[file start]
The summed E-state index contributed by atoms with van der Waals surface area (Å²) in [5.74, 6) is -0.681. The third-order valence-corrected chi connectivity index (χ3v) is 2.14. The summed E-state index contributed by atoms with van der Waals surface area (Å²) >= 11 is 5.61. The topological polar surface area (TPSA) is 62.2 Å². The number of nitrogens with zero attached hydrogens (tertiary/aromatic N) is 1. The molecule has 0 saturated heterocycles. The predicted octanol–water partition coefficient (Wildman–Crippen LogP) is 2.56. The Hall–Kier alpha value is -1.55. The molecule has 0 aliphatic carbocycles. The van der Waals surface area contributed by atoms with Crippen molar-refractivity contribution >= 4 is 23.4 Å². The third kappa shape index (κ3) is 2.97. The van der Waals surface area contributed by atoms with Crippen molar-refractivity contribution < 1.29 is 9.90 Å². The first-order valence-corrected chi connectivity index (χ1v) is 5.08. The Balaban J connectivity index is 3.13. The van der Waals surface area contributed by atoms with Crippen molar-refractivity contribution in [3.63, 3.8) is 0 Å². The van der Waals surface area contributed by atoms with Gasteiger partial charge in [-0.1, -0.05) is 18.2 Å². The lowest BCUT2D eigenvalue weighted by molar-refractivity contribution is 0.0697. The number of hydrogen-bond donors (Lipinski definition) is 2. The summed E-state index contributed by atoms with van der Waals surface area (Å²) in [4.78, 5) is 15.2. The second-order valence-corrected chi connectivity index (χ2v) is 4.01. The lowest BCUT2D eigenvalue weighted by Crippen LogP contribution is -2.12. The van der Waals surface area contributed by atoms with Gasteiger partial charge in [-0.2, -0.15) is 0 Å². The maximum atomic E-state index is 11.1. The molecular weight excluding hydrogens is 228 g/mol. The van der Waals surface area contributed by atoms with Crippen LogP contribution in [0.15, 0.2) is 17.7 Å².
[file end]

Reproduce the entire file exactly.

The summed E-state index contributed by atoms with van der Waals surface area (Å²) in [5.74, 6) is -0.681. The third-order valence-corrected chi connectivity index (χ3v) is 2.14. The summed E-state index contributed by atoms with van der Waals surface area (Å²) >= 11 is 5.61. The topological polar surface area (TPSA) is 62.2 Å². The number of nitrogens with zero attached hydrogens (tertiary/aromatic N) is 1. The molecule has 0 saturated heterocycles. The predicted octanol–water partition coefficient (Wildman–Crippen LogP) is 2.56. The Hall–Kier alpha value is -1.55. The molecule has 0 aliphatic carbocycles. The van der Waals surface area contributed by atoms with Crippen molar-refractivity contribution >= 4 is 23.4 Å². The third kappa shape index (κ3) is 2.97. The van der Waals surface area contributed by atoms with Crippen molar-refractivity contribution < 1.29 is 9.90 Å². The first-order valence-corrected chi connectivity index (χ1v) is 5.08. The Balaban J connectivity index is 3.13. The van der Waals surface area contributed by atoms with Crippen molar-refractivity contribution in [3.63, 3.8) is 0 Å². The van der Waals surface area contributed by atoms with Gasteiger partial charge in [-0.1, -0.05) is 18.2 Å². The lowest BCUT2D eigenvalue weighted by molar-refractivity contribution is 0.0697. The number of hydrogen-bond donors (Lipinski definition) is 2. The summed E-state index contributed by atoms with van der Waals surface area (Å²) in [4.78, 5) is 15.2. The second-order valence-corrected chi connectivity index (χ2v) is 4.01. The lowest BCUT2D eigenvalue weighted by Crippen LogP contribution is -2.12. The van der Waals surface area contributed by atoms with Gasteiger partial charge in [-0.2, -0.15) is 0 Å². The maximum atomic E-state index is 11.1. The molecular weight excluding hydrogens is 228 g/mol. The van der Waals surface area contributed by atoms with Crippen LogP contribution in [0.15, 0.2) is 17.7 Å².